Happy 150th, Periodic Table!

Exploring the wonder of the organized elements.

In my high school there were two large printed charts on the wall: the QWERTY keyboard and the Periodic Table of Chemical Elements. The QWERTY chart taught us to type on typewriters (and now on computers) without looking at the keys. The keys were set in this particular, strange order to slow down typists on early models of the typewriter so that the mechanical keys would not jam; this ordering became the industry standard (largely due to the Remington typewriter). 

The Periodic Table has a more meaningful order, having been proposed first by Dmitri Mendeleev 150 years ago as a way to organize the chemical elements. In fact, Mendeleev’s method of organizing our world’s elements is considered so important that the United Nations has declared 2019 as the International Year of the Periodic Table of Chemical Elements. 

The Periodic Table orders the elements by the number of protons in its nucleus (it starts with hydrogen, which has 1 proton; oxygen is in the second row, with 8 protons; currently, the largest known element is Oganesson, with 118 protons). Additionally, there are neutrons in the nucleus, and the combination of protons and neutrons gives each element its atomic weight (e.g., hydrogen has no neutrons so its mass, 1+0, is just above 1; oxygen usually has 8 neutrons so its mass, 8+8, is just under 16). Often there are multiple numbers of neutrons paired with a given number of protons, and these variants are called isotopes. Each element has around the nucleus a number of electrons in “shells” that normally equals the number of protons. The elements in a given column have similar chemical properties because of the way the electrons are organized. Each row of the table has a specific number of electron shells in which the electrons are found.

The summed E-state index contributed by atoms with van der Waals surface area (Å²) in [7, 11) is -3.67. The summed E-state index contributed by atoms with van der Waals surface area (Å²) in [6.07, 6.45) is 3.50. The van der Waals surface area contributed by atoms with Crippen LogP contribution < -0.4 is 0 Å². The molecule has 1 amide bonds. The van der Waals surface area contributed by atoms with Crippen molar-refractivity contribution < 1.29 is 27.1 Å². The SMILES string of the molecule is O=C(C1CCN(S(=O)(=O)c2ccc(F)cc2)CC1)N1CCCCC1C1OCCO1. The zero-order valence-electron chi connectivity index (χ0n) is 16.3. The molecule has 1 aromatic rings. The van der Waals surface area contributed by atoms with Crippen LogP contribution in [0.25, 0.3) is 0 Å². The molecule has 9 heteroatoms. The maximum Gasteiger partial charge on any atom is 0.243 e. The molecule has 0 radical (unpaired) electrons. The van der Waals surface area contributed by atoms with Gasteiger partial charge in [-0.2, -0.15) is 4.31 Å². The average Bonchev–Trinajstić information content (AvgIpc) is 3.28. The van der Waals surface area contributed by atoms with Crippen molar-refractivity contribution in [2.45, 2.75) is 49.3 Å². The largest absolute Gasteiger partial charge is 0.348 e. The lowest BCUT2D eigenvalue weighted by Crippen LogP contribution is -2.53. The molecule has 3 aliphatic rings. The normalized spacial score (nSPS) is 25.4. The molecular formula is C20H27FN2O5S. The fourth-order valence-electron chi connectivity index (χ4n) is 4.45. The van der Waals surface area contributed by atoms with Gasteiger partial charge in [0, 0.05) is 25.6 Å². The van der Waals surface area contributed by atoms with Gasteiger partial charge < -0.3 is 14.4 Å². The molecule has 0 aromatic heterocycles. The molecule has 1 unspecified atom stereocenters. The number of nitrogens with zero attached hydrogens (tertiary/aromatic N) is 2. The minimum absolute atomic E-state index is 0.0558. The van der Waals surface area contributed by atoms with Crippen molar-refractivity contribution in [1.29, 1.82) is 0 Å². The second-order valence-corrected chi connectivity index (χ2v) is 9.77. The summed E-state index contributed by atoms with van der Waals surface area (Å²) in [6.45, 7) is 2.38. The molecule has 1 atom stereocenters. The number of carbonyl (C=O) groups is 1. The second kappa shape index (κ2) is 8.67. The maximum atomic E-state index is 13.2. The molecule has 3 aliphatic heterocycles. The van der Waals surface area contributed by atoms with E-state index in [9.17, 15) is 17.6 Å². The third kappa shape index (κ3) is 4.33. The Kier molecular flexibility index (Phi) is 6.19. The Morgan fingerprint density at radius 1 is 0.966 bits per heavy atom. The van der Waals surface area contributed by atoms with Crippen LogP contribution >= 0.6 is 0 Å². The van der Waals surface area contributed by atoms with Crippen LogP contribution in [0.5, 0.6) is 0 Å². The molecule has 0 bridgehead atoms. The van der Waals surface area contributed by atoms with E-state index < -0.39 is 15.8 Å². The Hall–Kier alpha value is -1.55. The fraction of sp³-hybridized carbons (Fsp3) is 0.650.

The King’s Centre for Visualization in Science (at The King’s University in Edmonton), in conjunction with the International Union of Pure and Applied Chemistry, has developed a wonderful online version of the Periodic Table. It shows the various isotopes of each element and has numerous teaching tools to show why isotopes are important. This table can be found at isotopesmatter.com and is well worth a visit.

What is amazing about this Periodic Table is that 150 years after it was first suggested, we are still discovering things about the order and nature of the elements, and these discoveries are being integrated with for example work on quantum physics. The table is still central to our understanding of the way the individual elements of God’s creation are ordered. 

While the Periodic Table is complex, its regularities speak with a powerful voice to the order and predictability of the world God has called into being. For example, the commonalities of physical and chemical properties are evident down each column, such as the noble gases in the righthand column: all colourless, odourless gases that are relatively inactive chemically, ranging from helium to radon.

You don’t have to be a scientist to look out at the world God has given us and see its immense beauty, evident in the diversity of plants, the colours of the sunset, the majesty of the mountains and the power of the sea. But scientists also see the world’s beauty on a different level: in the complexity of the structure behind the visible world. Nature is profoundly complex and always interesting, and this is something demonstrated in the Periodic Table. God has given us considerable richness to explore in the way his creation is structured. I thank our God that we have not yet discovered all that can be seen and found in his creation. Each day gives us scientists new beauty to explore. 


  • Rudy Eikelboom is a Professor of Psychology, at Wilfrid Laurier University, who has emerged from the dark side of the University after being department chair for 9 years and now teaches behavioural statistics to graduate and undergraduate psychology students. His retirement looms and he is looking forward to doing more writing on the implications of modern science for our Christian faith. Currently, he serves as a pastoral elder at the Waterloo Christian Reformed Church.

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